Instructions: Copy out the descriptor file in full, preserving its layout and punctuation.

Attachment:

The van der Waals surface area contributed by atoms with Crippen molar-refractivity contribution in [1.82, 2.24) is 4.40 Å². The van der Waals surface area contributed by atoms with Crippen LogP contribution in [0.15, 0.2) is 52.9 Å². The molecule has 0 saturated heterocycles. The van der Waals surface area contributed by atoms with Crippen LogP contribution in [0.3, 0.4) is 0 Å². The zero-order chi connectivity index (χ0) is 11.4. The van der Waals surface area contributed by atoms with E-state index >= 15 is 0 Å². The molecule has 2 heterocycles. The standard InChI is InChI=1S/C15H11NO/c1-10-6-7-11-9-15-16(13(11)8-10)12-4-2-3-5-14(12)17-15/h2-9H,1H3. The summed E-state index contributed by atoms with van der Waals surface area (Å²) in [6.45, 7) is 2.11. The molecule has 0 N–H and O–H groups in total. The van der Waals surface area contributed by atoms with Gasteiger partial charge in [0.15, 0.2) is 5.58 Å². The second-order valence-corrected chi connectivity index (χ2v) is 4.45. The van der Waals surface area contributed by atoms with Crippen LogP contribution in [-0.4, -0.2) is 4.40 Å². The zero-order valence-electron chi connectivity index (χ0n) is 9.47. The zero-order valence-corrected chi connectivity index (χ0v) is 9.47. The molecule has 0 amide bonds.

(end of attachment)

The van der Waals surface area contributed by atoms with Crippen molar-refractivity contribution in [1.82, 2.24) is 4.40 Å². The van der Waals surface area contributed by atoms with Crippen LogP contribution in [0.15, 0.2) is 52.9 Å². The molecule has 0 saturated heterocycles. The van der Waals surface area contributed by atoms with Crippen LogP contribution in [0.3, 0.4) is 0 Å². The zero-order chi connectivity index (χ0) is 11.4. The van der Waals surface area contributed by atoms with E-state index >= 15 is 0 Å². The molecule has 2 heterocycles. The standard InChI is InChI=1S/C15H11NO/c1-10-6-7-11-9-15-16(13(11)8-10)12-4-2-3-5-14(12)17-15/h2-9H,1H3. The summed E-state index contributed by atoms with van der Waals surface area (Å²) in [6.45, 7) is 2.11. The molecule has 0 N–H and O–H groups in total. The van der Waals surface area contributed by atoms with Gasteiger partial charge in [0.15, 0.2) is 5.58 Å². The second-order valence-corrected chi connectivity index (χ2v) is 4.45. The van der Waals surface area contributed by atoms with Crippen LogP contribution in [-0.4, -0.2) is 4.40 Å². The zero-order valence-electron chi connectivity index (χ0n) is 9.47. The zero-order valence-corrected chi connectivity index (χ0v) is 9.47. The molecule has 0 amide bonds.